Last weekend Art Alive happened — and to kick things off, Ryan asked if I would be his date to the plant prom. The party (alright, officially known as Bloom Bash) was thrown last Friday to celebrate San Diego Museum of Art’s annual show; in its 33rd year, the four-day event featured 120 floral interpretations of famous works of art.
It was a thrill to see how everything came together after our preview. The interpretations — by floral designers both studio-affiliated and non — were flights of inspiration, with approaches ranging from representative to abstract to tongue-in-cheek. Art Alive’s petal provocateurs married orchids with Dalí, giant agave stems with Alexander Liberman, tufts of baby’s breath with Diego Rivera. Also, Carlos Franco’s rotunda was a jasmine-scented (and olive tree-lined) ode to Alhambra.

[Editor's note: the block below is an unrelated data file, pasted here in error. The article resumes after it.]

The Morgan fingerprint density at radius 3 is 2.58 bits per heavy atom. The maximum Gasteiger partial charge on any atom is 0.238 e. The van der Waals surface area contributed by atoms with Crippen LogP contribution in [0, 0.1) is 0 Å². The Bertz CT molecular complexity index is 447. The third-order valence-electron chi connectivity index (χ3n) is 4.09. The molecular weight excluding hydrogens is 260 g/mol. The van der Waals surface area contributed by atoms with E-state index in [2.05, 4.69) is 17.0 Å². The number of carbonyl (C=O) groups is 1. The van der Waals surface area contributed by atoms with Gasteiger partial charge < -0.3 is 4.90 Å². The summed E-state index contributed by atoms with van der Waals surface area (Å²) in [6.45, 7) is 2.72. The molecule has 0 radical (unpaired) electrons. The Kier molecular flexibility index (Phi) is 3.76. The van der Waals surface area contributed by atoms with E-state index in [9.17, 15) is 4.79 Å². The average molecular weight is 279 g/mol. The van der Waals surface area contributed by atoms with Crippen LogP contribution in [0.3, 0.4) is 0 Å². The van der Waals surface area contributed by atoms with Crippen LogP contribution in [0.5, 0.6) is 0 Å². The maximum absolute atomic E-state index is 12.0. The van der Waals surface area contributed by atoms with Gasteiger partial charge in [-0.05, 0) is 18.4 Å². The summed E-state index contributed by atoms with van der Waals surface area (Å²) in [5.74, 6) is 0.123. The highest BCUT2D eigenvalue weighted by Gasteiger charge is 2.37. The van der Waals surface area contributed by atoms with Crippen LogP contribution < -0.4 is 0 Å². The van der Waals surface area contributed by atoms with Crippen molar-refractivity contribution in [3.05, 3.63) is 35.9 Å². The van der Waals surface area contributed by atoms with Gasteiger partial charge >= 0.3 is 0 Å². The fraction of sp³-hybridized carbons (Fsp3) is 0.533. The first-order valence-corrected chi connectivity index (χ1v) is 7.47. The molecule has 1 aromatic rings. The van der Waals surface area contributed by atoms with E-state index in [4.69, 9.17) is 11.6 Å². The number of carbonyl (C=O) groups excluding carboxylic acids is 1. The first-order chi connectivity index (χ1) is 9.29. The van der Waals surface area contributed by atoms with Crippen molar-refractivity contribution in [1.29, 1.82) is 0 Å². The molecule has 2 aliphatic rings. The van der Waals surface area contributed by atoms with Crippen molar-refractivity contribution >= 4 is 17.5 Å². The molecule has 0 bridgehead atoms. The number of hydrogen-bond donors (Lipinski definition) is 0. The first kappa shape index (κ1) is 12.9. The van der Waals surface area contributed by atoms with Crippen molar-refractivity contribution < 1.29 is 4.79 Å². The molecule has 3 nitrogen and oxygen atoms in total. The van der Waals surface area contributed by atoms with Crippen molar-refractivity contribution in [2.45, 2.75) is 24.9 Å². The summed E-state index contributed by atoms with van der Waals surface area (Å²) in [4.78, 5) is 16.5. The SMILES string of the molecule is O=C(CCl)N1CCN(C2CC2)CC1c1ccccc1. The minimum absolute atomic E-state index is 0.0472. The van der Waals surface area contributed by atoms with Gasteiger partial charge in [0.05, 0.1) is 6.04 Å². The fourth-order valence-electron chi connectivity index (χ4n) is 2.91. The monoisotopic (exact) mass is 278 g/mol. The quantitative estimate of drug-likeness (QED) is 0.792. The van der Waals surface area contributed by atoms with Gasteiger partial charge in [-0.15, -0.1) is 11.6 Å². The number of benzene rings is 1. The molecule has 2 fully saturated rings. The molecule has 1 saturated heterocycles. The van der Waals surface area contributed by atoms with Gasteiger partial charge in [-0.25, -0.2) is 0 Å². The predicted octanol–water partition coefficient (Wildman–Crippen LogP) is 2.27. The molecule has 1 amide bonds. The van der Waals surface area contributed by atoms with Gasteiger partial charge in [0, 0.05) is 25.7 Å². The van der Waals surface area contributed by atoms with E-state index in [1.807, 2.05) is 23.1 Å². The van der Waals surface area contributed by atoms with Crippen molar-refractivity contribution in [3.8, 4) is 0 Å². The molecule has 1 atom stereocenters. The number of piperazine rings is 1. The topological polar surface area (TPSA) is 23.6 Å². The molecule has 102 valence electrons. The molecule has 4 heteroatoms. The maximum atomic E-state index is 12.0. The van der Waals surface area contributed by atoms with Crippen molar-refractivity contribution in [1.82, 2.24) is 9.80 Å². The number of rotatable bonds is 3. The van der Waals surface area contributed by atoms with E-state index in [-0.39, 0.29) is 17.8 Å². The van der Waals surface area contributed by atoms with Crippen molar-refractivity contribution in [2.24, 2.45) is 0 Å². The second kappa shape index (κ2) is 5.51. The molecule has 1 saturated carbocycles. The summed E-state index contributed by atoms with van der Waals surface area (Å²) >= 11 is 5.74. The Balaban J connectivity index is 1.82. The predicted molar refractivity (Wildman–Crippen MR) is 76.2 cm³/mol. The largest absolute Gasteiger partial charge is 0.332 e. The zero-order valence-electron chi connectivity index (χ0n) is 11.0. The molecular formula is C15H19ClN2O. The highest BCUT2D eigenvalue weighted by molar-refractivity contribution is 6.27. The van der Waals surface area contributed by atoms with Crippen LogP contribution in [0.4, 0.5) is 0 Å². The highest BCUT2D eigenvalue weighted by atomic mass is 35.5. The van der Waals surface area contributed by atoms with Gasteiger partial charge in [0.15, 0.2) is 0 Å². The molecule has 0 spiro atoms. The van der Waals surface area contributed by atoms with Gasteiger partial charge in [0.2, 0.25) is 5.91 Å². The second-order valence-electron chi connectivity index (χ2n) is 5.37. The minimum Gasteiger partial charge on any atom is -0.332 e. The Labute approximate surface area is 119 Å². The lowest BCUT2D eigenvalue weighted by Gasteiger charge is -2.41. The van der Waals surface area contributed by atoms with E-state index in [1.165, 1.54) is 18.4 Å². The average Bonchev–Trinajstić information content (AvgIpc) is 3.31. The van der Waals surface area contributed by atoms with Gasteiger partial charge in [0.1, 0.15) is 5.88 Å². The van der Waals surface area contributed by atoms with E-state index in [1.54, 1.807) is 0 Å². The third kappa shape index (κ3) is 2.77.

As for the party? Mmm, as for the party…Like last year, many of the Patrón cocktails were perked up with edible flowers; we kept reordering the strawberry/basil mule and a daisy-topped elixir with prickly pear puree. Served throughout the courtyard and recently renovated sculpture garden, bites were the work of Café Chloe, Saltbox, Barrio Star and Great Maple (to name a few), which we enjoyed while gazing into longest foosball table we’ve every seen.
The crowd was stylish, headpieces were exuberant with roses, and the dancefloor was packed by the end of the night. Vintage Michael Jackson, Sugarhill Gang and Gwen Stefani got people moving and all the plants growing.
Check out our favorite 25 art/plant interpretations — and catch some of the disco fever(few) — below!